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(605f) Dynamic Processing of Electrodeposited Graded Density Alloys

McBride, M. - Presenter, Georgia Tech
Driven by an interest in dynamic high-pressure research, we are developing methods to create thick (mm) electrodeposited alloys with graded composition/density. The use of graded density alloy impactors allows access to varied acoustic impedance profiles and ranges of imparted velocities using gas gun instruments which are accessible and wide spread. These dynamic compression experiments present an unparalleled opportunity to access unique thermodynamic pathways including sequential combinations of shock, quasi-isentropic compression, constant pressure, and controlled release regions within a single experiment.

In this work, we are designing dynamic electrodeposition processes to fabricate graded compositional/density alloy structures to correlate grain structure and dynamic properties. An initial constraint in these experiments is complete solid solubility between components, limiting fully dense material combinations to Ag-Au, Co-Re, Mg-Mn, and Al-In as examples. Both the development of aqueous and non-aqueous electrolytes and the associated pulse electrodeposition parameters will be discussed.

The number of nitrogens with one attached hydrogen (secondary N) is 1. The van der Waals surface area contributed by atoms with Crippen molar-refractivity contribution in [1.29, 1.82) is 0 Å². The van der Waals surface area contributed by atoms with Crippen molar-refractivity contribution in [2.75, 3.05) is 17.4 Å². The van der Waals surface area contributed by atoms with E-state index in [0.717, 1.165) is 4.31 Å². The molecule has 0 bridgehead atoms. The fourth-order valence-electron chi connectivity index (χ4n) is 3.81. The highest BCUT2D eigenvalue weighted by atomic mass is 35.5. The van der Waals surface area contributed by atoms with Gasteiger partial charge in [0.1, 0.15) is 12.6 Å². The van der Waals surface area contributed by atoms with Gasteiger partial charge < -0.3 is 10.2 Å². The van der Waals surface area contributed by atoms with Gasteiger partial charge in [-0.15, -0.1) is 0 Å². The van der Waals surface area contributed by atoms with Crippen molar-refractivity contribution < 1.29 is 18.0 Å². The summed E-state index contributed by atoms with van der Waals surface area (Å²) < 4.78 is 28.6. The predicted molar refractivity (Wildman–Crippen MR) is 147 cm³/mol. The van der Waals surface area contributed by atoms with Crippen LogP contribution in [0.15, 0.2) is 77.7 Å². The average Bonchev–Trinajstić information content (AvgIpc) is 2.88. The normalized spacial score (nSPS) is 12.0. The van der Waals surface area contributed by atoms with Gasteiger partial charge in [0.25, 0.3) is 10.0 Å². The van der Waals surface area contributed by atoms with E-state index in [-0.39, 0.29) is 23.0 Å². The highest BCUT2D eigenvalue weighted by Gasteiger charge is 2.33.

Specifically, gold is of interest as a model system in high pressure and dynamic research because of its high compressibility and inert character, especially as purity, defects, and grain structure can be carefully controlled. Further, gold has complete solid solubility with silver and similar deposition chemistries, presenting a model system to investigate the fabrication of graded density alloys.

However, initial experiments have demonstrated limited control over the compositional gradient. Instead dynamic processing approaches, such as temperature ramps and varying applied current densities (peak current, pulse on/off times), have been investigated. Notably, these dynamic processing approaches impact the relative nucleation and growth rates of each component during electrodeposition. As the grain structure of the deposit can influence dynamic compression properties, we have as been investigating how deposition parameters control the structure.

We present a comprehensive study of electroplated films with compositional gradients and varied microstructures up to thicknesses of several millimeters for gold and silver. To broaden the potential for high-pressure research, similar techniques can be applied to any material that can be electrodeposited, and we will show some initial exploratory work for graded compositions varying from aluminum to rhenium.